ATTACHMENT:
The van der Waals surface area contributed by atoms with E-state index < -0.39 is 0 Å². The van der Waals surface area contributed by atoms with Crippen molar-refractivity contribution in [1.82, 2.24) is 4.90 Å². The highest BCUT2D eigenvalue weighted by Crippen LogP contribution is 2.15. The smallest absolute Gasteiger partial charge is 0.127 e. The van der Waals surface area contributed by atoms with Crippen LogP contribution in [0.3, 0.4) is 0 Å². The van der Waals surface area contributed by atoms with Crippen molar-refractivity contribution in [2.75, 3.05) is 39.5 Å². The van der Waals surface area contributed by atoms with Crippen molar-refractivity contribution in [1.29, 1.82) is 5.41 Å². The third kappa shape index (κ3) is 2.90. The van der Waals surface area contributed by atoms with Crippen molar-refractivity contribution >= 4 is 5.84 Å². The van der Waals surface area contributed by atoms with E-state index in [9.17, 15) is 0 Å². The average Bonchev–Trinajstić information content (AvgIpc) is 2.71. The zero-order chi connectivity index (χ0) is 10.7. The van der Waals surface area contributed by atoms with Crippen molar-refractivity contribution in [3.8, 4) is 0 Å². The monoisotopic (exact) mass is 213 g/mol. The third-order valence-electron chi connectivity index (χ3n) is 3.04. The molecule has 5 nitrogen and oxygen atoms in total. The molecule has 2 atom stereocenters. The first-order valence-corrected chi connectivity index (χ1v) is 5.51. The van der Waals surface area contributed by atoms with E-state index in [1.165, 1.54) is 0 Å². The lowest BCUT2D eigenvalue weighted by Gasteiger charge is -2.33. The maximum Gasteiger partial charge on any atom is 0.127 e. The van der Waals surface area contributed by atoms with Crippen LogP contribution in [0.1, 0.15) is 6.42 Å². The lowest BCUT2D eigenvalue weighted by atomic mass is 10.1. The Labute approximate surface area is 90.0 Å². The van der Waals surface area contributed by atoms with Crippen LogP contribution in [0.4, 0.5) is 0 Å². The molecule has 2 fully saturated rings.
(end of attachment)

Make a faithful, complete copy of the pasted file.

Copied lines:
The van der Waals surface area contributed by atoms with E-state index < -0.39 is 0 Å². The van der Waals surface area contributed by atoms with Crippen molar-refractivity contribution in [1.82, 2.24) is 4.90 Å². The highest BCUT2D eigenvalue weighted by Crippen LogP contribution is 2.15. The smallest absolute Gasteiger partial charge is 0.127 e. The van der Waals surface area contributed by atoms with Crippen LogP contribution in [0.3, 0.4) is 0 Å². The van der Waals surface area contributed by atoms with Crippen molar-refractivity contribution in [2.75, 3.05) is 39.5 Å². The van der Waals surface area contributed by atoms with Crippen molar-refractivity contribution in [1.29, 1.82) is 5.41 Å². The third kappa shape index (κ3) is 2.90. The van der Waals surface area contributed by atoms with Crippen molar-refractivity contribution >= 4 is 5.84 Å². The van der Waals surface area contributed by atoms with E-state index in [9.17, 15) is 0 Å². The average Bonchev–Trinajstić information content (AvgIpc) is 2.71. The zero-order chi connectivity index (χ0) is 10.7. The van der Waals surface area contributed by atoms with Crippen molar-refractivity contribution in [3.8, 4) is 0 Å². The monoisotopic (exact) mass is 213 g/mol. The third-order valence-electron chi connectivity index (χ3n) is 3.04. The molecule has 5 nitrogen and oxygen atoms in total. The molecule has 2 atom stereocenters. The first-order valence-corrected chi connectivity index (χ1v) is 5.51. The van der Waals surface area contributed by atoms with E-state index in [1.165, 1.54) is 0 Å². The lowest BCUT2D eigenvalue weighted by Gasteiger charge is -2.33. The maximum Gasteiger partial charge on any atom is 0.127 e. The van der Waals surface area contributed by atoms with Crippen LogP contribution in [0.1, 0.15) is 6.42 Å². The lowest BCUT2D eigenvalue weighted by atomic mass is 10.1. The Labute approximate surface area is 90.0 Å². The van der Waals surface area contributed by atoms with Crippen LogP contribution in [0.4, 0.5) is 0 Å². The molecule has 2 fully saturated rings.